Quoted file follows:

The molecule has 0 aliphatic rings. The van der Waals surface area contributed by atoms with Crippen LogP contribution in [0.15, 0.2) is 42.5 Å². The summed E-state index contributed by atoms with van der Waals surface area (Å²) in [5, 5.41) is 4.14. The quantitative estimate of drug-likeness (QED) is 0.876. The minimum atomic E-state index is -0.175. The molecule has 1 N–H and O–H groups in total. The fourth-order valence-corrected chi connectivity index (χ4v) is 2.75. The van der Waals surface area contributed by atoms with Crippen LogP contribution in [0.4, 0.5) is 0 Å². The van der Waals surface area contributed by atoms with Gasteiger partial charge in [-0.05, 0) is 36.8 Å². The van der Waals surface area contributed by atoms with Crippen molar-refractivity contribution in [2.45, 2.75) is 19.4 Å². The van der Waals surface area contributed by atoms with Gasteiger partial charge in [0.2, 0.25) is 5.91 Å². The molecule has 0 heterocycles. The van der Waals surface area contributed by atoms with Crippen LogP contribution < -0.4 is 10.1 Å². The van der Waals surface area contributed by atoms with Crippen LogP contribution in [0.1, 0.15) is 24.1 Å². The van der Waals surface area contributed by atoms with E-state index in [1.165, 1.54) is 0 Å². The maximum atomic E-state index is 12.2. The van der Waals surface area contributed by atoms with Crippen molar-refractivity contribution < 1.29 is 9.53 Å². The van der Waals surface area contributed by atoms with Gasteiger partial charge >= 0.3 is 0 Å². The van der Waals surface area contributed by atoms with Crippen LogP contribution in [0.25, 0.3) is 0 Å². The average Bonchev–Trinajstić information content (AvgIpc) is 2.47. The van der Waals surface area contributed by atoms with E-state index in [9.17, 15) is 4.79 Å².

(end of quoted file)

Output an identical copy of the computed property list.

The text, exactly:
The molecule has 0 aliphatic rings. The van der Waals surface area contributed by atoms with Crippen LogP contribution in [0.15, 0.2) is 42.5 Å². The summed E-state index contributed by atoms with van der Waals surface area (Å²) in [5, 5.41) is 4.14. The quantitative estimate of drug-likeness (QED) is 0.876. The minimum atomic E-state index is -0.175. The molecule has 1 N–H and O–H groups in total. The fourth-order valence-corrected chi connectivity index (χ4v) is 2.75. The van der Waals surface area contributed by atoms with Crippen LogP contribution in [0.4, 0.5) is 0 Å². The van der Waals surface area contributed by atoms with Gasteiger partial charge in [-0.05, 0) is 36.8 Å². The van der Waals surface area contributed by atoms with Crippen molar-refractivity contribution in [2.45, 2.75) is 19.4 Å². The van der Waals surface area contributed by atoms with Gasteiger partial charge in [0.2, 0.25) is 5.91 Å². The molecule has 0 heterocycles. The van der Waals surface area contributed by atoms with Crippen LogP contribution < -0.4 is 10.1 Å². The van der Waals surface area contributed by atoms with Crippen LogP contribution in [0.1, 0.15) is 24.1 Å². The van der Waals surface area contributed by atoms with E-state index in [1.165, 1.54) is 0 Å². The maximum atomic E-state index is 12.2. The van der Waals surface area contributed by atoms with Crippen molar-refractivity contribution < 1.29 is 9.53 Å². The van der Waals surface area contributed by atoms with Gasteiger partial charge >= 0.3 is 0 Å². The van der Waals surface area contributed by atoms with Crippen LogP contribution in [0.25, 0.3) is 0 Å². The average Bonchev–Trinajstić information content (AvgIpc) is 2.47. The van der Waals surface area contributed by atoms with E-state index in [9.17, 15) is 4.79 Å².